“I care a lot about who I’m supporting and what I’m putting my money towards,” Ritter said.
“I’m glad to know that I’m supporting someone who has the same values that I do.”Though most emergency contraceptive pills are colloquially known as Plan B due to the ubiquity of that brand, the pills passed out at Rodrigo’s concert came from the startup Julie.
A representative for Julie said in a statement that the company aims to “rewrite the morning-after pill for a new generation”.
That basically means a rebrand: the package is cute and colorful, unlike more clinical-looking options.
“Replacing the stigma and shame often associated with emergency contraception with access, exploration, and education is core to who we are, and we’re thankful for artists like Olivia Rodrigo and initiatives like the Missouri Abortion Fund who share our mission,” the rep said.
Lizz Winstead founded the Abortion Access Front, a non-profit that fights for reproductive rights nationwide.
She praised Rodrigo for centering local organizations doing on-the-ground work in St Louis.
“This gives them the opportunity to provide information and tools like emergency contraception with their branding and contact information,” she said.
“Everyone at her shows can learn who to go to for care.

Madelyn Ritter anticipated receiving merchandise when Olivia Rodrigo’s Guts tour stopped in St. Louis, but she wasn’t prepared for receiving free emergency contraception as well.

Upon entering the stadium, though, that’s exactly what she saw. Attendees could donate to abortion funds and pick up free condoms and morning-after pills, also known as Plan B, from a table near the women’s restrooms.

The 25-year-old Ritter, who jokes that she is “too old” to love the 21-year-old pop star, said, “We noticed it immediately.”. “What’s this about?,” I asked, after learning that it was free. My sister, her friend, and I all took some. Although I don’t personally need it, I will keep it just in case. “.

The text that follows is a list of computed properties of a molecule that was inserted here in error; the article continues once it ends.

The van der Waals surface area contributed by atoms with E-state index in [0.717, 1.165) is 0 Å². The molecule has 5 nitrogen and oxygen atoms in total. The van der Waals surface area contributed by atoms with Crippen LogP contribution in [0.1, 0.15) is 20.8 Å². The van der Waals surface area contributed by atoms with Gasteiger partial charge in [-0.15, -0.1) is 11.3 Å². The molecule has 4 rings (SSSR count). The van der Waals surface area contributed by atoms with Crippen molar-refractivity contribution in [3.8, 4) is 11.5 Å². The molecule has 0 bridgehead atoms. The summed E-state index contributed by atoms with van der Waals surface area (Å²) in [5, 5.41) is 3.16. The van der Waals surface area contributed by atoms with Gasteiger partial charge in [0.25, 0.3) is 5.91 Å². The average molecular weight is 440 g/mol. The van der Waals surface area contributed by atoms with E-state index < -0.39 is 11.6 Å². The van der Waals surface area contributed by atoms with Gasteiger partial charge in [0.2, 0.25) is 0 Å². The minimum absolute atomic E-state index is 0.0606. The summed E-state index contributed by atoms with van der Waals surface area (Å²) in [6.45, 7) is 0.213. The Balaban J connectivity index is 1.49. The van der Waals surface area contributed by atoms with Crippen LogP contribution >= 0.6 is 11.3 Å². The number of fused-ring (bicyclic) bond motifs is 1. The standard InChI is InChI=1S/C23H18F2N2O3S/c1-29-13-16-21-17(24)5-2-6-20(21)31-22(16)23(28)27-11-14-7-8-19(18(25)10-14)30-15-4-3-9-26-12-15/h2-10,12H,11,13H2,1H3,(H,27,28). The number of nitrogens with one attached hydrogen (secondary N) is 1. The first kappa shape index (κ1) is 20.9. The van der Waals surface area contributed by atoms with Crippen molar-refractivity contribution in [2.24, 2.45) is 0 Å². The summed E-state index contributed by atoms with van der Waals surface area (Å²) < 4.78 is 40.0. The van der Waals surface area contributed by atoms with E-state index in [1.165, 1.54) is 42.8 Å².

In support of women’s and girls’ reproductive rights, Rodrigo introduced the Fund 4 Good campaign last month, coinciding with her world tour. The fund will receive a portion of tour sales. At each stop along the way, Rodrigo made connections with local chapters of the National Network of Abortion Funds as part of the initiative.

Ritter remarked, “I’ve never seen anything like this. There are plenty of singers making a stand about social issues.”.

View fullscreen image Madelyn Ritter proudly displays the emergency contraceptive she received at an Olivia Rodrigo performance. Captured by @madsritter, a TikTok user.

In Missouri, abortion is not permitted. (This is only allowed in situations where a pregnant person’s life is in danger. Republicans in Missouri are also attempting to take away funding from Planned Parenthood, which offers contraception and STI screenings among other reproductive healthcare services to the state.

The activists who manned the table Ritter visited were from two organizations: the Missouri Abortion Fund, which assists individuals in covering the expense of an out-of-state abortion, and Right by You, a youth-focused text line that links Missouri teens to birth control, abortion care, and information about their rights.

According to Right by You’s project director, Stephanie Kraft Sheley, Rodrigo had not requested that emergency contraception—which prevents pregnancy—be given out by the organization. Sheley remarked, “She invited us, but we decided to bring it and give it out.”. It makes me incredibly happy and grateful to Olivia, and it demonstrates how well-received it will be if more artists take the initiative and accomplish this. I hope they take this as a model. “.